How Crevasses Form

Think of a glacier as a frozen river flowing slowly down the mountain (figs. 13-1 and 13-2). When the slope steepens, the glacier flows faster.

Just as rivers form rapids, glaciers form crescentic crevasses when ice on steeper pitches flows faster and breaks away from slower moving ice above.

ACCUMULATION ZONE

ABLATION ZONE

SNOWFIELD

BERGSCHRUND

FIRN LINE

SNOW AND NEVE

SNOW BRIDGE 1

ICE FALL

CREVASSES / NUNATAK

MORAINE

ROCK

Fig. 13-1. Cross-section of a glacier showing principal features

Marginal Crevasses

Ice features

1. Moat

2. Bergschrund

3. Crescentic crevasses

4. Firn line

5. Nunatak

6. Marginal crevasses

7. En echelon crevasses

8. Terminus or snout

9. Braided outwash stream

Moraine features

10. Outwash plain (and ground moraine)

11. Erratic

12. Old lateral moraine

13. Moraine lake

14. Terminal moraine

15. Old terminal moraine

16. Medial moraine

17. Lateral moraine

Fig. 13-2. Aerial view of a glacier showing principal features

The crevasses form at a right angle to the direction of flow.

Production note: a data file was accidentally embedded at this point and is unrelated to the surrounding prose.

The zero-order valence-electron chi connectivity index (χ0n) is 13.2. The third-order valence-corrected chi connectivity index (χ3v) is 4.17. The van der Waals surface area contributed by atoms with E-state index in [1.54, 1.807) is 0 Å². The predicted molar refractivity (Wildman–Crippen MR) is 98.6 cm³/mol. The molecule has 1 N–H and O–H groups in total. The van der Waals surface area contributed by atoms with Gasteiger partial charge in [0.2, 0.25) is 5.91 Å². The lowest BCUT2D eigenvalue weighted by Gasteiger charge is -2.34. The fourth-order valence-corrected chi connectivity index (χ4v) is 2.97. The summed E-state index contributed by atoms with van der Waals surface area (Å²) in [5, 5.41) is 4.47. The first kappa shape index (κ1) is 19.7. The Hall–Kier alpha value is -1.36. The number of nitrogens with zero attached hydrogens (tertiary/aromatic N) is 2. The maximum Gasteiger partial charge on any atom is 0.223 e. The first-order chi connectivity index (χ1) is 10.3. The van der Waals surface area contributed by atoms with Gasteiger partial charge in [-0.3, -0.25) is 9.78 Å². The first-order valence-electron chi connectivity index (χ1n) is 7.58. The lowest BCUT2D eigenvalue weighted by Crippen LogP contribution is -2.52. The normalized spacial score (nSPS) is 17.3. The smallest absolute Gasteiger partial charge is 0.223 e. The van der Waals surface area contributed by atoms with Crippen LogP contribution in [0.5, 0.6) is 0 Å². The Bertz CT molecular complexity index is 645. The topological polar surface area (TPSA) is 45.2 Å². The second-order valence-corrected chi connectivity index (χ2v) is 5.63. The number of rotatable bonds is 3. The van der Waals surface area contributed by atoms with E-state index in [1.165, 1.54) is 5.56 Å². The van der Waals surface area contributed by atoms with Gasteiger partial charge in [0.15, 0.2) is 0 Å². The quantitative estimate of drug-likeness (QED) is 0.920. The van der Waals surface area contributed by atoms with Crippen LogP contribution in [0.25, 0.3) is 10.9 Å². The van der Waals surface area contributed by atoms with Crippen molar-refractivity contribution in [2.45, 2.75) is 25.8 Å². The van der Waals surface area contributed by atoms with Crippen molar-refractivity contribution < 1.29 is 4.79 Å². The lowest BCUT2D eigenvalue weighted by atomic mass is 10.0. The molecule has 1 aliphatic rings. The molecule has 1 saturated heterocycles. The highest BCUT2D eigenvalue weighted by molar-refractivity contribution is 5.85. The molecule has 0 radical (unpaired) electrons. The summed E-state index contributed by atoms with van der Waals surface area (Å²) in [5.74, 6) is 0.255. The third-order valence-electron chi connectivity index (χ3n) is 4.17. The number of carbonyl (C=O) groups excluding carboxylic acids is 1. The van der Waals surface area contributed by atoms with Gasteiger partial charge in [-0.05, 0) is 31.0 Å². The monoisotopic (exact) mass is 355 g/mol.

In a river, a steep drop brings a waterfall; the glacial counterpart is an icefall. Crevasses shoot out in all directions from the base of an icefall, and large ice towers (seracs) hang above. Gradually, gravity combined with the forward movement of the glacier will bring these seracs crashing down.

Below steep sections, the glacier slows again, and there may be no crevasses at this point. But if the decrease in slope is too sudden, the glacier may buckle, creating broken, uplifted waves (pressure ridges) as fast-moving ice rams slower ice.

The glacier moves faster in the center than along the sides, where friction along the walls of its route slows it down. This difference in speed often creates lateral (marginal) crevasses, which trend up-valley, near the sides of the glacier. Both lateral and crescentic crevasses tend to angle upstream toward the glacier center, a good clue in guessing the hidden extension of a crevasse from a single hole on the surface. (Any series of crevasses that are parallel to each other are known as en echelon crevasses.)

Unfortunately, minor irregularities underneath a glacier can produce random fractures with no pattern. For example, protuberances of rock under the ice, called nunataks, usually form a halo of crevasses. If the rock doesn't actually reach the

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Responses

  • jean
    How does a crevasse form?
    7 years ago

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